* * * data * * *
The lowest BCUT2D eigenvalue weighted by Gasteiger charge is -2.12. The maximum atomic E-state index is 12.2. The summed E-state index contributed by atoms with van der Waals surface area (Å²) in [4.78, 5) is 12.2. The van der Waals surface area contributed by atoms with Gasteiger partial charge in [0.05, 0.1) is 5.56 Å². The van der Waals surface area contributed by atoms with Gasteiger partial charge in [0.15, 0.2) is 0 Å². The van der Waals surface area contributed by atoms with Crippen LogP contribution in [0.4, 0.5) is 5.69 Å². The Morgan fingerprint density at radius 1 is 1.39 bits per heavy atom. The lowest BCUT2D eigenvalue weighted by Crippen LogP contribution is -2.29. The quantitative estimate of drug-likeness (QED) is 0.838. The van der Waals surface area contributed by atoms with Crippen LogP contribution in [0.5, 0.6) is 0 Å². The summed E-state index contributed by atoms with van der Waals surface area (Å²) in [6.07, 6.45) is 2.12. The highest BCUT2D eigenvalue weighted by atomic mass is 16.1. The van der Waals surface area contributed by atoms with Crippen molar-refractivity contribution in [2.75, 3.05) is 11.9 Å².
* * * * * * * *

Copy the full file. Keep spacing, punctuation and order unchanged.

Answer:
The lowest BCUT2D eigenvalue weighted by Gasteiger charge is -2.12. The maximum atomic E-state index is 12.2. The summed E-state index contributed by atoms with van der Waals surface area (Å²) in [4.78, 5) is 12.2. The van der Waals surface area contributed by atoms with Gasteiger partial charge in [0.05, 0.1) is 5.56 Å². The van der Waals surface area contributed by atoms with Gasteiger partial charge in [0.15, 0.2) is 0 Å². The van der Waals surface area contributed by atoms with Crippen LogP contribution in [0.4, 0.5) is 5.69 Å². The Morgan fingerprint density at radius 1 is 1.39 bits per heavy atom. The lowest BCUT2D eigenvalue weighted by Crippen LogP contribution is -2.29. The quantitative estimate of drug-likeness (QED) is 0.838. The van der Waals surface area contributed by atoms with Crippen LogP contribution in [0.5, 0.6) is 0 Å². The summed E-state index contributed by atoms with van der Waals surface area (Å²) in [6.07, 6.45) is 2.12. The highest BCUT2D eigenvalue weighted by atomic mass is 16.1. The van der Waals surface area contributed by atoms with Crippen molar-refractivity contribution in [2.75, 3.05) is 11.9 Å².